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Outreach

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NEWS
July 2, 1993 | by Dave Davies, Daily News Staff Writer
Sonny Parker, once homeless and addicted, has spent much of the last three months convincing homeless and addicted people to give up their homes in the subway and enter the world of light. "Who better to reach them than those of us who've gone through it," Parker said yesterday. But Parker may not have a job tomorrow. The city's special outreach in the 13th and Market subway concourse, where as many as 200 people were encamped last winter, has effectively ended. The city has not renewed the outreach contract, which expired Wednesday.
LIVING
November 15, 1998 | By Mary Beth McCauley, FOR THE INQUIRER
At ground zero in the long fight against urban poverty, crime and despair stand the neighborhood houses of worship. Most offer care for the needy and for children as a simple religious mandate. In recent years, though, that mandate has been coupled with cold necessity. Historic government pullbacks have left congregations to shoulder more work - to operate a patchwork of programs with not only government encouragement but direct government funding. This new paradigm of so-called "faith-based initiatives" will be discussed and debated in a conference this week at the University of Pennsylvania.
NEWS
August 16, 2012 | By Andrew Maykuth, INQUIRER STAFF WRITER
The Marcellus Shale Coalition, the natural gas industry trade group, is expanding its presence in Southeastern Pennsylvania by hiring Shari Williams, a former communications specialist at the Pennsylvania Public Utility Commission and the wife of State Sen. Anthony H. Williams (D., Philadelphia). Williams, who worked with the PUC for 17 years, led consumer education events on energy and utility issues in Eastern Pennsylvania. She will take on a new role with the shale coalition as outreach manager in the Philadelphia area, where the industry is stepping up efforts to address public apprehension with fracking, which takes place mostly in western and northern part of the state.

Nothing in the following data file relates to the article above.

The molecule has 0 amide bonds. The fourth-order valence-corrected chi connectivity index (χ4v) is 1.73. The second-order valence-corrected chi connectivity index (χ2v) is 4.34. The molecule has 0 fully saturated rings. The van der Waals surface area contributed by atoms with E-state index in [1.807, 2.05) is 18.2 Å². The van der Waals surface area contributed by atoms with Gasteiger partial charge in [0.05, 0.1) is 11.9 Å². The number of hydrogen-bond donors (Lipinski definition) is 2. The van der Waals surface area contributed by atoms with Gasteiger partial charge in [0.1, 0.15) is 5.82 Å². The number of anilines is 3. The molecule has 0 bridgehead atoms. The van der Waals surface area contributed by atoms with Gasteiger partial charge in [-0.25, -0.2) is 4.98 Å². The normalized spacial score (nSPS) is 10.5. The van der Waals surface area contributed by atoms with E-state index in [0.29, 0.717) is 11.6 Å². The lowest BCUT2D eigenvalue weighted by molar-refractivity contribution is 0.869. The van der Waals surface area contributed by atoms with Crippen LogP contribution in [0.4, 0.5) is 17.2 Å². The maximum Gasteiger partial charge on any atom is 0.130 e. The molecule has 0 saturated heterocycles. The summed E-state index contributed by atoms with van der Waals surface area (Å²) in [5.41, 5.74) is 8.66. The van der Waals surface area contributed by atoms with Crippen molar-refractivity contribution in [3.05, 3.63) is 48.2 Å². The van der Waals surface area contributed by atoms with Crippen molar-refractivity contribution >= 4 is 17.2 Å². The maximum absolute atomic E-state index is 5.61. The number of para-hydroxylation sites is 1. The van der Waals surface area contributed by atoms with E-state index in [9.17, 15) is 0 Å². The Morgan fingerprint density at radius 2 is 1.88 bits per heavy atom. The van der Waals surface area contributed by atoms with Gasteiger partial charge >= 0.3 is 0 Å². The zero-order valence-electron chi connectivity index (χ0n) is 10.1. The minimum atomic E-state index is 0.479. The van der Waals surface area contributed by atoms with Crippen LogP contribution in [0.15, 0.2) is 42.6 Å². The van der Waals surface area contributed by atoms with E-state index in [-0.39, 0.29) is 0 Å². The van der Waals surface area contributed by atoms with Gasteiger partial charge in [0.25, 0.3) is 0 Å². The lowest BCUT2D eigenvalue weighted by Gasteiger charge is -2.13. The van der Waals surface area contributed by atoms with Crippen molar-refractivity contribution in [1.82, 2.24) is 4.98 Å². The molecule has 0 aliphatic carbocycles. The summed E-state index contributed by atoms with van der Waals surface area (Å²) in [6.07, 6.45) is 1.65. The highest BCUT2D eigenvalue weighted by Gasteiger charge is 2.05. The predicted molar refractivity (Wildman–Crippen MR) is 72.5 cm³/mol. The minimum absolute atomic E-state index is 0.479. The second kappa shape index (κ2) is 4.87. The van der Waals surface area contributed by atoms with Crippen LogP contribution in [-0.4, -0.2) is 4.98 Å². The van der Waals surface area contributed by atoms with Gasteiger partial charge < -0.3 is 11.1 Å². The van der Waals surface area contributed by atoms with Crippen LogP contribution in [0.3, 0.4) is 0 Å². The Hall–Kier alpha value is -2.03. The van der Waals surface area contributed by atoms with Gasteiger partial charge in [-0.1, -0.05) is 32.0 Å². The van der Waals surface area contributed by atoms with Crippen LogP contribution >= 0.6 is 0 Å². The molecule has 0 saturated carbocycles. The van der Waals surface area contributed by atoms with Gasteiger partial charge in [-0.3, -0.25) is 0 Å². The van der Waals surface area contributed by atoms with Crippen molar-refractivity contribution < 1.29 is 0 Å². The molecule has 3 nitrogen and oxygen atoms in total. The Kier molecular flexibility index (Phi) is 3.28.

NEWS
May 16, 1991 | By Linda Loyd, Inquirer Staff Writer
Lynne M. Abraham was sworn in yesterday as Philadelphia's 32d district attorney in the same City Hall courtroom where she had presided over criminal cases. Abraham, the city's first female district attorney, took the oath of office from Commonwealth Court Judge Alexander F. Barbieri. Abraham, a veteran judge with a reputation as a "tough cookie," immediately pledged to "aggressively and tenaciously prosecute all cases. " Abraham said Philadelphians have been coping with "enormous problems in fighting crime" and she promised that the District Attorney's Office "will do a lot of community outreach work.
NEWS
February 6, 1997 | By Raphael Lewis, INQUIRER CORRESPONDENT
The cocaine dealers shuffled their feet like prizefighters, cautiously eyeing the blue minivan as it pulled up to the corner of Ninth and Madison Streets on Tuesday morning. A prostitute checked her face in the mirror of a parked car. Pigeons gobbled crumbs left by a family keen on fattening the urban game for a future meal. But the van's occupants had not come seeking drugs or sex in a neighborhood where dilapidated rowhouses sprout like weeds among trash-strewn lots. Rather, they came to help.
NEWS
July 30, 1998 | By Lubna Khan, INQUIRER CORRESPONDENT
Samuel Chambers goes to the doctor only when he has to. But every Tuesday, a hospital outreach site is open at King Terrace, a low-income senior housing center where Chambers works. Since it wasn't out of the way and was free, Chambers, 53, recently stopped in for a blood-pressure screening. Chambers is no different from most people, say health educators. That is why hospitals are opening more community outreach centers, said Anna Mae Greco-Galbraith, a community health educator at Phoenixville Hospital.
NEWS
May 12, 1995 | By Marjorie Valbrun, INQUIRER STAFF WRITER